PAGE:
One might have expected that two years after Republicans picked up 63 House seats—the biggest gain in a midterm election since 1938—Democrats would be on track to win back a boatload of those districts that the GOP didn’t have much business winning in the first place. But a little more than four months out from the election, the tides seem about as neutral as they can be. Both parties have surprisingly comparable levels of exposure, largely because of redistricting. The relatively calm surface of this year’s waters belies a lot of offsetting tumult and change underneath. But for House Republicans, who hold a 25-seat majority, a status quo election producing minimal net change would be good news.
At this point in the past three “wave” election cycles—the great Democratic years of 2006 and 2008 and the monumental GOP year of 2010—two things were true: First, one party had nearly all the momentum; every week a new strong candidate emerged or a new, surprising district came into play. Second, Tip O’Neill’s “all politics is local” adage had left the building. Voters focused almost entirely on sending a national message, opposing President Bush in 2006 and 2008, and then President Obama in 2010. It didn’t matter that Democrat Alan Grayson (FL-08) had attended CodePink rallies before running in 2008, or that Republican Joe Walsh (IL-08) was railing against Washington for spending beyond its means, while a bank foreclosed on his condo in 2009. They both won. Likewise, it didn’t matter that Republican Christopher Shays (CT-04) had worked closely with Democrats on campaign finance reform or that Democrat Gene Taylor (MS-04) had voted to the right of many (if not most, at one point) Republicans in the House. They both lost.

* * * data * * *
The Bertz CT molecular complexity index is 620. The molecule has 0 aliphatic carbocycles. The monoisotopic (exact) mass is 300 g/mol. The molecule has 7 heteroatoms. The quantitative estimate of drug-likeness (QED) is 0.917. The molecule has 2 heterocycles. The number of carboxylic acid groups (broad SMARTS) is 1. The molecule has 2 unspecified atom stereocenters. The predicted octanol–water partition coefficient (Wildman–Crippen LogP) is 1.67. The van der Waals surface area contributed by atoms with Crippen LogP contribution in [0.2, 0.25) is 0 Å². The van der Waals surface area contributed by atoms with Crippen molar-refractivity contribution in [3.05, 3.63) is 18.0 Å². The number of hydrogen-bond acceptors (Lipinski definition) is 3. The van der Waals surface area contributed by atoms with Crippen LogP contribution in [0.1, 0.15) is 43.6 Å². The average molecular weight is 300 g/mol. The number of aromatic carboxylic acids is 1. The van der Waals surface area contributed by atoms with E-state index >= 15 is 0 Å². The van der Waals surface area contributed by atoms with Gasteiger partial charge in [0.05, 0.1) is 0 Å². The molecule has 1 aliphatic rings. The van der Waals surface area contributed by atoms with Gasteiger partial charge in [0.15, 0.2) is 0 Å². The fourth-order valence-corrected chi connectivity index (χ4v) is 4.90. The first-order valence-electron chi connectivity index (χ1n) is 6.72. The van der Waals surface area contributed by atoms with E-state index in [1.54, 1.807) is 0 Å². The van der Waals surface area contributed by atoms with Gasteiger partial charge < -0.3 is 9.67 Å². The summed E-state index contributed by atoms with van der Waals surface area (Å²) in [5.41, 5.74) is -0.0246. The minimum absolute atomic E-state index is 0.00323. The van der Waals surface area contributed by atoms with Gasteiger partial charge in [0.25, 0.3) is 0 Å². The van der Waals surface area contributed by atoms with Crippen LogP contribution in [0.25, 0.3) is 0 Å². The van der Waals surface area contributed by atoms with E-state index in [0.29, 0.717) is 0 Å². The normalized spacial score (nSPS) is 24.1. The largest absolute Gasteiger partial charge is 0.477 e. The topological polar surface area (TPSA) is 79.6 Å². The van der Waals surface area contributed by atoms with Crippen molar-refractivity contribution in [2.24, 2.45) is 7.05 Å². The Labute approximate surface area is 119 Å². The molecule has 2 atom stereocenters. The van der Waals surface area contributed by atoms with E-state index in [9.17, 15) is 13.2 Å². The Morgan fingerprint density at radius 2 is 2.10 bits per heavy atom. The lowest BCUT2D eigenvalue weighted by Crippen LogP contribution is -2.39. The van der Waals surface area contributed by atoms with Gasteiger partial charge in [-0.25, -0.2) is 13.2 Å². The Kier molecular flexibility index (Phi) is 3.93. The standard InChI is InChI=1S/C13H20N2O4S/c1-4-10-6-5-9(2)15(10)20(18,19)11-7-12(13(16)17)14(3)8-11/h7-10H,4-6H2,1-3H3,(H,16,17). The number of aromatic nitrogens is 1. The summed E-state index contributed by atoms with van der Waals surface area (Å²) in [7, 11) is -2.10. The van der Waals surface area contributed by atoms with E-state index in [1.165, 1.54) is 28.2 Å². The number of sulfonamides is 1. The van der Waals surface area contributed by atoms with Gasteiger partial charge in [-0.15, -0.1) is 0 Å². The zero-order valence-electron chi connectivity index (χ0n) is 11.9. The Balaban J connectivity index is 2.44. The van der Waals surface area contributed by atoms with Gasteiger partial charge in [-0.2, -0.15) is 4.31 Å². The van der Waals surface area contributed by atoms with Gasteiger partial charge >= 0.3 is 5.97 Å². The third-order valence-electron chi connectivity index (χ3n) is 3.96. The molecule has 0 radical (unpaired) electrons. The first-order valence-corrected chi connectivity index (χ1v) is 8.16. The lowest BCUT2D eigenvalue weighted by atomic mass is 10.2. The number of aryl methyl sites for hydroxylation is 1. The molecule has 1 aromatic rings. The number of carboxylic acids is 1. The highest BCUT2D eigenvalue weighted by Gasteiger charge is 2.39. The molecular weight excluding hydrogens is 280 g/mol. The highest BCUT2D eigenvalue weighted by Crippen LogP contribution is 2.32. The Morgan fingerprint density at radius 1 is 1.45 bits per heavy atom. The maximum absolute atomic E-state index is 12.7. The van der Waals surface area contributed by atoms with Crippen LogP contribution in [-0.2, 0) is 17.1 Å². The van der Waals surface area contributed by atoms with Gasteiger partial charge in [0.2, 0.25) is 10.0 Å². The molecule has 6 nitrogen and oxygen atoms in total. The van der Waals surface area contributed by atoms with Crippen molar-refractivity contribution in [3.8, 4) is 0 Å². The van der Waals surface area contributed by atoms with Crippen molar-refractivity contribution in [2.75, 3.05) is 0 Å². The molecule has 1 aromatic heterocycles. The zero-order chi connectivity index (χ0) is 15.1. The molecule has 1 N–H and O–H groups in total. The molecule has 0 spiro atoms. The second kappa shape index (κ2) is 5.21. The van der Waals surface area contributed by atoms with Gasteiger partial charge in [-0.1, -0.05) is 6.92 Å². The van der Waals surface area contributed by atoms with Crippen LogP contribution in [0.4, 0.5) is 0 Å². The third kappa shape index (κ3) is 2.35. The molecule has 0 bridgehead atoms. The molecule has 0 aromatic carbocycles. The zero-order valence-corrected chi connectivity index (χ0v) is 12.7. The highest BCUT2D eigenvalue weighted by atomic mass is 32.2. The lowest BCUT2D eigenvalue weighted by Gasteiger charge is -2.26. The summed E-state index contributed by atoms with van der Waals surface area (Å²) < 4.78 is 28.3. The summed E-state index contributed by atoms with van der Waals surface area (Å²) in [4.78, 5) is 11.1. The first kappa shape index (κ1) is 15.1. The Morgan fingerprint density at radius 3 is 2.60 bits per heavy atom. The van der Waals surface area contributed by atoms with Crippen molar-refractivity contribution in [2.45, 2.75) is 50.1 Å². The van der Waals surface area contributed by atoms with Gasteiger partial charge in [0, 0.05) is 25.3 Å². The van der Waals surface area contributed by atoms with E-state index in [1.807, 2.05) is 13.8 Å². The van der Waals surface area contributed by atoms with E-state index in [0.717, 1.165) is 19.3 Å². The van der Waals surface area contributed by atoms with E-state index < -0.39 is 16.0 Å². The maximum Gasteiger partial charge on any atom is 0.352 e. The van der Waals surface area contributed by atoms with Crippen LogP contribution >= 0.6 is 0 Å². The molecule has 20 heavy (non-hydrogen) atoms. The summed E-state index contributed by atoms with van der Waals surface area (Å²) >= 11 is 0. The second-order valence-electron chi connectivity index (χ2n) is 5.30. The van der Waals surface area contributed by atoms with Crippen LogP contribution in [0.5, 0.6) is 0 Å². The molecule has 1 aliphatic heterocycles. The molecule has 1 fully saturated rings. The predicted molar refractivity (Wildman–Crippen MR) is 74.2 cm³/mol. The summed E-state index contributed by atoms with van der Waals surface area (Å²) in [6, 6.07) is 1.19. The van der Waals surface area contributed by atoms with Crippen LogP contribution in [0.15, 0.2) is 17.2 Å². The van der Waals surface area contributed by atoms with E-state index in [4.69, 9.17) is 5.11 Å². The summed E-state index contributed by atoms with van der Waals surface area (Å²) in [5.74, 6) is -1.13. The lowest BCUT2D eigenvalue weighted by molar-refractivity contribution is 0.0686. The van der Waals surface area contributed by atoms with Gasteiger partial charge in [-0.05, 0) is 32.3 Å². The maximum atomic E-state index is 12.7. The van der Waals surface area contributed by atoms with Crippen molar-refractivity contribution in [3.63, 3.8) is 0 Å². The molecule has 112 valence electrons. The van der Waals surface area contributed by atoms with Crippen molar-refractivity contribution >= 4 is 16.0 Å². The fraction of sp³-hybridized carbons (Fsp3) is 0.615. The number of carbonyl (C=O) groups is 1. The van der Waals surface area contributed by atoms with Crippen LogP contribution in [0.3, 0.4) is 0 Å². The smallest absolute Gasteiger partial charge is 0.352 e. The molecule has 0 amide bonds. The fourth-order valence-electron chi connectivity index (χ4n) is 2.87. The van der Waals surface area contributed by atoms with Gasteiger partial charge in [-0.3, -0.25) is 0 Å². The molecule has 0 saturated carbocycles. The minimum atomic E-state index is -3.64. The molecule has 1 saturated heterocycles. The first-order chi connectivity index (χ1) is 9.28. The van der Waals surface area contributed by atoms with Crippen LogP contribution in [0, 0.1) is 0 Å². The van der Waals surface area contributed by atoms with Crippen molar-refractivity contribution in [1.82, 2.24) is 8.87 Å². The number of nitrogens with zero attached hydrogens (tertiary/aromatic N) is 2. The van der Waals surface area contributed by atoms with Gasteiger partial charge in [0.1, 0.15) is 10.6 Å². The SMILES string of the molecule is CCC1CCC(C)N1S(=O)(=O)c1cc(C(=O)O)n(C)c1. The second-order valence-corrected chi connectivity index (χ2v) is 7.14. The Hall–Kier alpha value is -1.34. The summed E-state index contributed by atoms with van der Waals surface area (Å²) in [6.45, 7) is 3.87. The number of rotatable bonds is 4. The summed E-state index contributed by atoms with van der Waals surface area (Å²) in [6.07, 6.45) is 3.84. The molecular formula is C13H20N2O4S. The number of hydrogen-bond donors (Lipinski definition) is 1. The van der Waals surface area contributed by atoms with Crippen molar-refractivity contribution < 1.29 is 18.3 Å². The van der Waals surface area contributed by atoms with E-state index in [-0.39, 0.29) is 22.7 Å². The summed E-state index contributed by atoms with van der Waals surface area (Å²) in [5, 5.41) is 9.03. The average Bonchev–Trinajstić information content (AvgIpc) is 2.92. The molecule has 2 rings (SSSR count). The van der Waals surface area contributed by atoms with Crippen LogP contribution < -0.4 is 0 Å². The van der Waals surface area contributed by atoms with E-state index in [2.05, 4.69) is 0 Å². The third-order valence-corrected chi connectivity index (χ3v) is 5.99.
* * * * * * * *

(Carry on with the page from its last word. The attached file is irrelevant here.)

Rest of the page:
If anything, this year feels like a weird hybrid. On one hand, neither party can claim broad momentum; developments in House races are tit for tat. One week, Rep. Thaddeus McCotter, a Michigan Republican and former hopeless presidential aspirant, announced he had failed to file the requisite 2,000 signatures to seek reelection. He sent his party scrambling. Democrats, though, suffered their own embarrassment in California. The new top-two primary system enabled a pair of Republicans to close the door on promising Redlands Democratic Mayor Pete Aguilar and his party’s chances of winning a new Latino majority seat in San Bernardino. The same night that Democrat Ron Barber, the former aide to retired Rep. Gabrielle Giffords, won a contested special election in Arizona, the party lost its favored candidates in the Arkansas and South Carolina primaries. (It is doubtful, though, that Democrats would have been competitive in those districts.)